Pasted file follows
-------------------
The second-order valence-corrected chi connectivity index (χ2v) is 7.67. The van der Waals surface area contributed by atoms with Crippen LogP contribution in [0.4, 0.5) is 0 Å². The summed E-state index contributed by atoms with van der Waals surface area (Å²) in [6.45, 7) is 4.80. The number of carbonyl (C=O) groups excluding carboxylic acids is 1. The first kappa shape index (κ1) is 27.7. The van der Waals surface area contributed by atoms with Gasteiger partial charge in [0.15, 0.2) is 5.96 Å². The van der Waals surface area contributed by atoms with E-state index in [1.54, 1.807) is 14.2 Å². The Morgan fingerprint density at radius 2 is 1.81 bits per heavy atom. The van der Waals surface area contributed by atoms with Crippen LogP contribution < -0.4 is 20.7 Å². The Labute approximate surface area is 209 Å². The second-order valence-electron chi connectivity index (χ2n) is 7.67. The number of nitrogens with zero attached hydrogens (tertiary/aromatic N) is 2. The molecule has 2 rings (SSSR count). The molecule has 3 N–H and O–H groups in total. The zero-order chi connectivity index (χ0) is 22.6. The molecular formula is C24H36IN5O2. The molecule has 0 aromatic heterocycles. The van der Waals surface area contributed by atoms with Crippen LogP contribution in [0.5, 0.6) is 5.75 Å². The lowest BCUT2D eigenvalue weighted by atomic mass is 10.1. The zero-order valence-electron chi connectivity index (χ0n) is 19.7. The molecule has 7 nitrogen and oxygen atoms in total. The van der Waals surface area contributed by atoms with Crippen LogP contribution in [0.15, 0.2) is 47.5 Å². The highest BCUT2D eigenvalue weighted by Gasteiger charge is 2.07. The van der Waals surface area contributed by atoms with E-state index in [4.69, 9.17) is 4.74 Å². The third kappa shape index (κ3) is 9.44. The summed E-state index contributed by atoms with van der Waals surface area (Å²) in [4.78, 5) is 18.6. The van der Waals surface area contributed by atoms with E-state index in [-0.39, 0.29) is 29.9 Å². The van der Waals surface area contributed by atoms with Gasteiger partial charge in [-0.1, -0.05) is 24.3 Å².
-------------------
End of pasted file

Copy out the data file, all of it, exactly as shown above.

The second-order valence-corrected chi connectivity index (χ2v) is 7.67. The van der Waals surface area contributed by atoms with Crippen LogP contribution in [0.4, 0.5) is 0 Å². The summed E-state index contributed by atoms with van der Waals surface area (Å²) in [6.45, 7) is 4.80. The number of carbonyl (C=O) groups excluding carboxylic acids is 1. The first kappa shape index (κ1) is 27.7. The van der Waals surface area contributed by atoms with Gasteiger partial charge in [0.15, 0.2) is 5.96 Å². The van der Waals surface area contributed by atoms with E-state index in [1.54, 1.807) is 14.2 Å². The Morgan fingerprint density at radius 2 is 1.81 bits per heavy atom. The van der Waals surface area contributed by atoms with Crippen LogP contribution < -0.4 is 20.7 Å². The Labute approximate surface area is 209 Å². The second-order valence-electron chi connectivity index (χ2n) is 7.67. The number of nitrogens with zero attached hydrogens (tertiary/aromatic N) is 2. The molecule has 2 rings (SSSR count). The molecule has 3 N–H and O–H groups in total. The zero-order chi connectivity index (χ0) is 22.6. The molecular formula is C24H36IN5O2. The molecule has 0 aromatic heterocycles. The van der Waals surface area contributed by atoms with Crippen LogP contribution in [0.5, 0.6) is 5.75 Å². The lowest BCUT2D eigenvalue weighted by atomic mass is 10.1. The zero-order valence-electron chi connectivity index (χ0n) is 19.7. The molecule has 7 nitrogen and oxygen atoms in total. The van der Waals surface area contributed by atoms with Crippen LogP contribution in [0.15, 0.2) is 47.5 Å². The highest BCUT2D eigenvalue weighted by Gasteiger charge is 2.07. The van der Waals surface area contributed by atoms with E-state index in [4.69, 9.17) is 4.74 Å². The third kappa shape index (κ3) is 9.44. The summed E-state index contributed by atoms with van der Waals surface area (Å²) in [4.78, 5) is 18.6. The van der Waals surface area contributed by atoms with E-state index in [-0.39, 0.29) is 29.9 Å². The van der Waals surface area contributed by atoms with Gasteiger partial charge in [-0.1, -0.05) is 24.3 Å².